Marvel Review – Ultron (Marvel Universe)

            One of the most anticipated films of 2015 – Avengers: Age of Ultron – is almost upon us and like any other Marvel’s True Believers out there, we at New Planet Cybertron is super-hyped up about it.
            So, to commemorate the release of the movie, New Planet Cybertron brings you the review of Marvel Universe 3 ¾” Ultron.
            This version of Ultron has proven to be one of those rare pieces ever released. I have never seen this figure ever sold in the open market before. I only managed to get this particular figure after delving into eBay.
            Based on the comics, Ultron is a creation of Hank Pym – once of the original founders of the Avengers (yes, folks, the movie isn’t exactly comic-accurate). Ultron is literally a super-computer that eventually gained sentience and went against his creator. In this sense, Ultron can be considered as an equivalent to DC’s Brainiac. In most of his storyline, he is depicted as having a deep sense of despise for Hank Pym.
            Just like DC’s Brainiac, Ultron has proven to be very difficult to defeat or destroyed, especially with the constant upgrading and memory backups. Thus, Ultron has had many versions of himself throughout his publication history. Apart from his Class-100 strength level, his extreme durability (having his body constructed from adamantium), as well as his vast arrays of other powers, he is also a genius and an expert is robotic engineering – having created Vision, one of the most prominent members of the Avengers, along the way.
            I got this particular figure almost 2 years ago, around the time that the Age of Ultron movie was announced, thus making this particular figure one of the most highly sought-after figure in the Marvel Universe line.
Ultron is released under Series 3, #017.

            Ultron is a very simple figure that comes without any accessories, apart from a stand, that in my opinion is sorely missed in this line.
            Ultron actually reuses a lot of Doctor Doom’s parts, and it actually works for Ultron. However, having said that, at first glance, Ultron kinds of reminded me of C-3PO of Star Wars-fame, in more reasons than one – more on that later.
            The head sculpt is fantastic, and it is really unmistakably Ultron. There is some green-paintjob on it, as depicting the light is glowing from within. I do, however question the use of the color green, but I would actually prefer the color red to be used instead, as I am quite accustomed to Ultron having red glowing lights instead. But that’s probably just me. I can’t fault them from using green, because Ultron has had green illumination before.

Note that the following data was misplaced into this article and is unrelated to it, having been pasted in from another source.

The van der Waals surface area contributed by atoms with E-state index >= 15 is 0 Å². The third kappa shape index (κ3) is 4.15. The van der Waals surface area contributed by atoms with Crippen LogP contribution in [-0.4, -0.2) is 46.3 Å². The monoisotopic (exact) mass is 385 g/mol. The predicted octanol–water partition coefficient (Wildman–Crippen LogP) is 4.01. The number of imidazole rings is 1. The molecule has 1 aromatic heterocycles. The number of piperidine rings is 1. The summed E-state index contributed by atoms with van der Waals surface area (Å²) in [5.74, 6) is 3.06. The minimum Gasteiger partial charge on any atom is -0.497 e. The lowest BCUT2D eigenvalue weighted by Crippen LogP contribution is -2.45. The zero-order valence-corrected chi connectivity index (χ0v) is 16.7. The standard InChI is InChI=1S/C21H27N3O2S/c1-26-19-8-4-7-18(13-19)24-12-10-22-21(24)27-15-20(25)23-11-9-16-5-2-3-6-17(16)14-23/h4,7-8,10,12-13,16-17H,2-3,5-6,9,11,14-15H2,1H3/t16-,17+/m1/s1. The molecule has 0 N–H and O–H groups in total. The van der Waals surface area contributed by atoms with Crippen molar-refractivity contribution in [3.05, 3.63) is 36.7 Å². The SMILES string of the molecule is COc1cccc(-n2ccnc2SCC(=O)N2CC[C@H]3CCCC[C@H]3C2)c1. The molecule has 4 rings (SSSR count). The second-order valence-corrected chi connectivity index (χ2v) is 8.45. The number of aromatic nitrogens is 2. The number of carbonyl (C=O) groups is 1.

Articulation-wise, this is where things start to go downhill – then again, this might be just an isolated case. So, do take note that most of my reviews are based on the figures that I have. Anyways, the head articulation is kind of tight. It can rotate 360°, but it’s really a chore to have him look up or down. Looking up is slightly easier, but looking down is almost next to impossible, which is ashamed really.
            Next are the shoulders. Theoretically, the shoulder joints are similar to most Marvel Universe figures, and they should be able to do wonders. However, the right arm on my figure can’t really drop down. It seems like it’s stuck halfway. Thankfully, the left arm is okay. I tried to force the right arm down, but I dared not take the risk of destroying this figure – the arm bended quite awkwardly when I was trying to force it down. And because of that, his hands tend to be stuck at a certain position that would remind me more of C-3PO.
Problems with the right shoulder
            C-3PO… I mean, Ultron, effectively has 2 sets of waist joints. The first one is actually for abs-crunch, while the second one is your standard waist articulation. The abs-crunch actually works quite well. The legs are kind of a letdown. The hips are on ball-joints; the knees bend and the ankles tilt up and down, as well as rotate. It would’ve been better that the legs could actually rotate like most the Marvel Universe figures, but unfortunately it was not to be.
            The end result, I have a figure that looks real stiff and limited in terms of posing options.
            Still, I wouldn’t take away the fact that the figure is visually-appeasing and is unmistakably Hank Pym’s best (and worst) creations.

            Ultron is one of those very rare figures in the market. However, rarity doesn’t always mean that a figure is awesome, and that is exactly the case with Ultron. He looks good, and is an integral character in the Avenger’s lore, and that should be the reasons for you to get hold of this particular figure.
With the Age of Ultron coming (or you probably read this way after the release of the film), this Ultron figure will definitely be one of those highly sought-after figure in the series.

            Final verdict, 6/10. 

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